Bedtime for Microbeads? Not So Fast

Microbeads are widely used in personal care products such as exfoliating lotions, toothpastes, shampoos and soap. As the name suggests, they’re rather small; a single product can contain thousands of microbeads. They sail right through the filters of water and sewage treatment systems and end up as part of the “plastic soup” in the world’s oceans, where they leach toxins such as PCBs, DDT, plasticizers and flame retardants to the marine environment and are consumed by unsuspecting fish and marine animals. And while small, they add up. The organization 5 Gyres has extrapolated that the United States flushes around 311 tons of microbeads into the ocean every year.  “There is a high probability that we are eating our own toxic plastic waste from consumer exfoliants designed to wash down the drain,” blogged 5 Gyres’ Stiv Wilson last year.

BeatTheMicroBead.org writes, “Although the full extent and consequences is hard to quantify, the accumulation of plastic, including microplastics, in the marine environment is today recognised as a serious, global environmental issue.” In one study, about 35% of fish sampled had microplastics in their stomachs. And did we mention they don’t biodegrade?
The threat posed by microbeads became apparent to scientists only in the past decade. As recognition grew, the Plastic Soup Foundation, a Dutch nongovernmental organization, launched the Beat Microbead campaign in the summer of 2012. It calls for a ban on their manufacture, and until that can be effected, for producers to stop making them and for consumers to stop buying products that contain them.
Initially, resistant companies responded by defending the absolute safety and legality of microbeads and minimizing their contribution to marine pollution, although, Beat The Microbead explains, “none of the companies could substantiate their statements.”
Then industry changed its tune. Beginning with a phaseout announcement by Unilever in December 2012, other major brands have been following suit — Procter & Gamble, L’Oreal, Colgate-Palmolive, Johnson & Johnson, Beiersdorf, Target, The Body Shop, Ikea, Lush, and Nature Products, among others. Industry trade associations are supporting legislation. When Illinois became the first state to pass a phaseout bill, the Chemical Industry Council of Illinois went right along. The national Personal Care Products Council and the Consumer Healthcare Products Association, as well as the Maine State Chamber of Commerce and the Retail Association of Maine, testified in support of Maine’s microbead bill early this year.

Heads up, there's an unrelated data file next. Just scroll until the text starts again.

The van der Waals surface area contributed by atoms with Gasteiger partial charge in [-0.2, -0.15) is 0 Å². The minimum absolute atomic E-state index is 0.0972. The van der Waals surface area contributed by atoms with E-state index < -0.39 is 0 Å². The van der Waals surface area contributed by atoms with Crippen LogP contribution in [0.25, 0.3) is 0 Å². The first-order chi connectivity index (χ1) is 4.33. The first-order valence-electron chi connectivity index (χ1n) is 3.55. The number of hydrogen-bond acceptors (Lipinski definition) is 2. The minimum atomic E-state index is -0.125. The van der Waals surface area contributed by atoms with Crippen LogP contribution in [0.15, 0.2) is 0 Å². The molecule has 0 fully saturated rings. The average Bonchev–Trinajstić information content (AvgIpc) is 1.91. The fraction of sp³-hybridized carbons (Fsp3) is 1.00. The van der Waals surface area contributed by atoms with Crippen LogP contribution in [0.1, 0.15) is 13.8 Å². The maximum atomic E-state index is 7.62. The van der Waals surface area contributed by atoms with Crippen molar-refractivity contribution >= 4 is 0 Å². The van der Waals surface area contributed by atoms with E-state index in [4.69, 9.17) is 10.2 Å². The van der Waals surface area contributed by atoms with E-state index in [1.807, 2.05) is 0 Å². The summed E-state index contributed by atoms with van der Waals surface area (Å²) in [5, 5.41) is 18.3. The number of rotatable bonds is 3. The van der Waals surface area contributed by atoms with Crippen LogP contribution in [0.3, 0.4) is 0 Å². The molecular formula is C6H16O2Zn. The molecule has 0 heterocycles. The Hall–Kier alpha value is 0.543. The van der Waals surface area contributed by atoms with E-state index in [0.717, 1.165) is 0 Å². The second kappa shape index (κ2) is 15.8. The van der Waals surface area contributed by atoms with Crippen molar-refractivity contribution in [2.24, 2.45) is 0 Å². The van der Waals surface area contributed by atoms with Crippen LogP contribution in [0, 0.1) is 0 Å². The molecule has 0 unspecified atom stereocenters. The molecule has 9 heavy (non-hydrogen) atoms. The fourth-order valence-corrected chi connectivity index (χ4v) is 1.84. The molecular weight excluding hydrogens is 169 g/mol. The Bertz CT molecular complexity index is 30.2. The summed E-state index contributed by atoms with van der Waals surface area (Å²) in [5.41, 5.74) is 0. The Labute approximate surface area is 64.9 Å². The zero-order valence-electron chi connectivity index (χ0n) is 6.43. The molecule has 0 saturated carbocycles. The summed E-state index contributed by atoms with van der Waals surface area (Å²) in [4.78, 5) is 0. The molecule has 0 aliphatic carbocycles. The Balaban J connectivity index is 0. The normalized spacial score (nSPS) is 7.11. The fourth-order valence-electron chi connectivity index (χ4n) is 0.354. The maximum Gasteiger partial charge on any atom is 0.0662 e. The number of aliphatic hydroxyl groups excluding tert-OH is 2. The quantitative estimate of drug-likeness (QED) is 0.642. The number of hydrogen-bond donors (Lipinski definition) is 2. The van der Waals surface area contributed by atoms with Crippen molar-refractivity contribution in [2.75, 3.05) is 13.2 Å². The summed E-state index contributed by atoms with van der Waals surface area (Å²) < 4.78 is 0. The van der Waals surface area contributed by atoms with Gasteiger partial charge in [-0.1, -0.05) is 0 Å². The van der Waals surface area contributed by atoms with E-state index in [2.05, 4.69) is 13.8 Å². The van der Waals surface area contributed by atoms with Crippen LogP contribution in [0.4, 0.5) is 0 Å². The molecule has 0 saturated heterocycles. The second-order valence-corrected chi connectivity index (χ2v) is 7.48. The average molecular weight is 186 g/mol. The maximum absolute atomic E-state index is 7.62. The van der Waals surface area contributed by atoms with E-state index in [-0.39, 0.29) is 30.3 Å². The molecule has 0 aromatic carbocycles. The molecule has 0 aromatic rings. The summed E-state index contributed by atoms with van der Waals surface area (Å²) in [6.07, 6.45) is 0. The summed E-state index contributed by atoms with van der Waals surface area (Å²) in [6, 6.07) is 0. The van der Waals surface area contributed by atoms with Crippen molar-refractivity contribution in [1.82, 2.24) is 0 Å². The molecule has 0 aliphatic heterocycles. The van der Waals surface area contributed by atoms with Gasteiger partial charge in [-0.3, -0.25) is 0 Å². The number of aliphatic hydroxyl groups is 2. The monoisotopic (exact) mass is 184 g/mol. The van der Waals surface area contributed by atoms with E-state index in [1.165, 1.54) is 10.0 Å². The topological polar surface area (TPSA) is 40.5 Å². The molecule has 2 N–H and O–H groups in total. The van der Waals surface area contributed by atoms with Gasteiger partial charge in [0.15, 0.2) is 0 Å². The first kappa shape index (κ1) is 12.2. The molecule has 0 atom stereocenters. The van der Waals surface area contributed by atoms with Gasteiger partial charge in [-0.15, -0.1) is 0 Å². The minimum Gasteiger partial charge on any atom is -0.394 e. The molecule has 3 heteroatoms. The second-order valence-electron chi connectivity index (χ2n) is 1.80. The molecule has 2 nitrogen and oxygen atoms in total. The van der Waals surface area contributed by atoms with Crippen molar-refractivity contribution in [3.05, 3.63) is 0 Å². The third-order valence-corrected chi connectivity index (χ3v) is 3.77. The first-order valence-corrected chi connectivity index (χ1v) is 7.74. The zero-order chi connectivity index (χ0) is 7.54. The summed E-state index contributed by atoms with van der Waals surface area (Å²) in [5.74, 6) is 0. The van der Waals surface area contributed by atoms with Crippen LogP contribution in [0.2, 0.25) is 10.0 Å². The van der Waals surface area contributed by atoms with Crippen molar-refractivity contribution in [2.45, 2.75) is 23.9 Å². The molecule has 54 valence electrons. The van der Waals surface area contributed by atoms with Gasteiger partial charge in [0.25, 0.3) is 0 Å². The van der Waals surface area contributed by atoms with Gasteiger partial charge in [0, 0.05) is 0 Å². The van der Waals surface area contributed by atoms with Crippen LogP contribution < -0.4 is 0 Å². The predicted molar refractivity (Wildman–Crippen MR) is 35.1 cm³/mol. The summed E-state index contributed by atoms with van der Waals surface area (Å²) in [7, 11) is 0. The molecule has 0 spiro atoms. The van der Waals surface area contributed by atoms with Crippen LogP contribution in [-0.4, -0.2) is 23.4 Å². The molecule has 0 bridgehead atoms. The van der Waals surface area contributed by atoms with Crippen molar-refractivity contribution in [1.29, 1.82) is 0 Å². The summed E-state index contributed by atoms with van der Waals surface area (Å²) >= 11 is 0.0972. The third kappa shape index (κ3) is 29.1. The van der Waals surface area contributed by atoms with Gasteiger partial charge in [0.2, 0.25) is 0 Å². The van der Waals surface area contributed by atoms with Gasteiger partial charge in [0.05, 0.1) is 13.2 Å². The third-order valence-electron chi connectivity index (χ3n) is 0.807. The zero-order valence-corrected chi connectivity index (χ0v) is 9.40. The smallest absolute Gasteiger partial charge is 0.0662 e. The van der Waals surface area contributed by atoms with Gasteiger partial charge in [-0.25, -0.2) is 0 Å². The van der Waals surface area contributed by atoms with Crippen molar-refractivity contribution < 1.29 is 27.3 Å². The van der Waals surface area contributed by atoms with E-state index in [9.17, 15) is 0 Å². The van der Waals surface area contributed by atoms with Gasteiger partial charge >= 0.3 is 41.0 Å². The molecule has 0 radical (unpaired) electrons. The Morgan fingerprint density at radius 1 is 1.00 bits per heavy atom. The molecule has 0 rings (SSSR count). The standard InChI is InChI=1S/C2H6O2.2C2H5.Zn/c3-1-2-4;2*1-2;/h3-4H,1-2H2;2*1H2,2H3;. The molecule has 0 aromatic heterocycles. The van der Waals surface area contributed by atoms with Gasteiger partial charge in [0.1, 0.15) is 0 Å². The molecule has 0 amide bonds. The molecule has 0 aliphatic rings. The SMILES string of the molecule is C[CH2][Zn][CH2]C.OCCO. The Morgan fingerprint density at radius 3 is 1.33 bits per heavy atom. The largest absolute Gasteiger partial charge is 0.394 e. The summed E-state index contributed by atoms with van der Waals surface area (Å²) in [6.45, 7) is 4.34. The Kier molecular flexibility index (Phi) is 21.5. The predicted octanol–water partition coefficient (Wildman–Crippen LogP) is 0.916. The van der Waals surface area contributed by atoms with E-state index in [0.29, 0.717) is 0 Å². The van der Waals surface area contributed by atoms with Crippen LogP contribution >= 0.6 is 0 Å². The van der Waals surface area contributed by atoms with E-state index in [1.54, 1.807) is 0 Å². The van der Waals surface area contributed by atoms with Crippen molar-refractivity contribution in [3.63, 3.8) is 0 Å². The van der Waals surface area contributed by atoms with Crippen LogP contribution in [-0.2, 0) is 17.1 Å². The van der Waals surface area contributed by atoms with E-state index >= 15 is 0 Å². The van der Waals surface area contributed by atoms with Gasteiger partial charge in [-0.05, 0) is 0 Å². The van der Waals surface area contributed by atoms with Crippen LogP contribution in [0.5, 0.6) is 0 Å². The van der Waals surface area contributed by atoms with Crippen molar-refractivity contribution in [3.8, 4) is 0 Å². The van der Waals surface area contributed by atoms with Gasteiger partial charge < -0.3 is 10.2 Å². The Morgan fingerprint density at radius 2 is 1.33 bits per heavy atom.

If this seems too good to be true, that’s because it might be. According to Taylor Johnson, an environmental advocate with Vermont Public Interest Group (VPIRG), legislation is palatable to industry as long as it contains one big macro loophole that made its way into the Illinois bill. That was a provision that current microbeads can be replaced in products by “biodegradable” ones (a word Johnson insists should be placed in quotation marks). “You talk to some scientists and they say using the term ‘biodegradable plastic’ is a huge oxymoron, because plastic never truly goes away or breaks down”, he told us, “and this is even more true in marine environments.” However, Johnson was cautiously optimistic about a recent partnership announced by Honeywell and the biomaterials firm Metabolix to develop a microbead with a much higher biodegradability rate that is compostable and does not release toxins.
Microbead legislation is also working its way through about two dozen states, including Maine and Vermont. In January, Vermont’s 140 state representatives unanimously passed House Bill 4, which would ban microbeads from being sold in the state by 2018. Burlington-based Seventh Generation testified in support of the bill. Vermont’s bill contains a provision defining biodegradable microbeads as those which will break down completely within two years in the likely environment that they will encounter. Johnson expects that industry lobbyists will fight this provision.
A microbead bill has been introduced into Congress, but with Capitol Hill politicians unable to agree on the time of day, its prospects are slim. Last year’s version, which would have banned distribution of cosmetics containing microbeads, quietly succumbed to death-by-committee.
In Europe, the Netherlands, Belgium, Luxembourg, and Sweden issued a joint call in December 2014 to the European Commission to ban microbeads.
Clean Yield Asset Management will make inquiries at companies in our portfolio to elicit their stance on microbeads and microbead legislation. For consumers, BeatTheMicrobead offers product lists and a downloadable app that scans barcodes to reveal which products contain microbeads. Help us spread the word by forwarding this article. (Direct your friends and family to this YouTube video if they prefer their microbead calls to action in a 2-minute burst of images, delivered by a rapping, bearded (of course) ship captain and a retro horn section.)

(Sources: 5 Gyres Insitute; BeatTheMicroBead.org; Vermont Public Interest Research Group; TheConsumerist.com; Portland Press-Herald; www.govtrack.us; Euractiv.com)